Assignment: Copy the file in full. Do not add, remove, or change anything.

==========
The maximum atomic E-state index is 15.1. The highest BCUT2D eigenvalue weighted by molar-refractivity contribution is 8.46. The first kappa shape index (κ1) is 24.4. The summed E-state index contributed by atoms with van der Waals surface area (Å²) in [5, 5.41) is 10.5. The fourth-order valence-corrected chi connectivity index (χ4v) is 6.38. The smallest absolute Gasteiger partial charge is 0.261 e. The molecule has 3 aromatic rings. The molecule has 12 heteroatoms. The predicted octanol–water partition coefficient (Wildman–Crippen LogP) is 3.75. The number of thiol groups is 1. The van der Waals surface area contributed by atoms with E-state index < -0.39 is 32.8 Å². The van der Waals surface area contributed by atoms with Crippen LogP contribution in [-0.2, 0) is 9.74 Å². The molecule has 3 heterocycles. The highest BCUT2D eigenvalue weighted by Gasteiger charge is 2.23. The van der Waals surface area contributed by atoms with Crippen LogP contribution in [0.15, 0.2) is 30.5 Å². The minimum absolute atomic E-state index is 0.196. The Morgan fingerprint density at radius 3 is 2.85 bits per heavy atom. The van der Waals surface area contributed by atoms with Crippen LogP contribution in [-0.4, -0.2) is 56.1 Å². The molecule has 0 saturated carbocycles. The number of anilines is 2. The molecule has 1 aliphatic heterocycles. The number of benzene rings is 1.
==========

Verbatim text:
The maximum atomic E-state index is 15.1. The highest BCUT2D eigenvalue weighted by molar-refractivity contribution is 8.46. The first kappa shape index (κ1) is 24.4. The summed E-state index contributed by atoms with van der Waals surface area (Å²) in [5, 5.41) is 10.5. The fourth-order valence-corrected chi connectivity index (χ4v) is 6.38. The smallest absolute Gasteiger partial charge is 0.261 e. The molecule has 3 aromatic rings. The molecule has 12 heteroatoms. The predicted octanol–water partition coefficient (Wildman–Crippen LogP) is 3.75. The number of thiol groups is 1. The van der Waals surface area contributed by atoms with E-state index < -0.39 is 32.8 Å². The van der Waals surface area contributed by atoms with Crippen LogP contribution in [-0.2, 0) is 9.74 Å². The molecule has 3 heterocycles. The highest BCUT2D eigenvalue weighted by Gasteiger charge is 2.23. The van der Waals surface area contributed by atoms with Crippen LogP contribution in [0.15, 0.2) is 30.5 Å². The minimum absolute atomic E-state index is 0.196. The Morgan fingerprint density at radius 3 is 2.85 bits per heavy atom. The van der Waals surface area contributed by atoms with Crippen LogP contribution in [-0.4, -0.2) is 56.1 Å². The molecule has 0 saturated carbocycles. The number of anilines is 2. The molecule has 1 aliphatic heterocycles. The number of benzene rings is 1.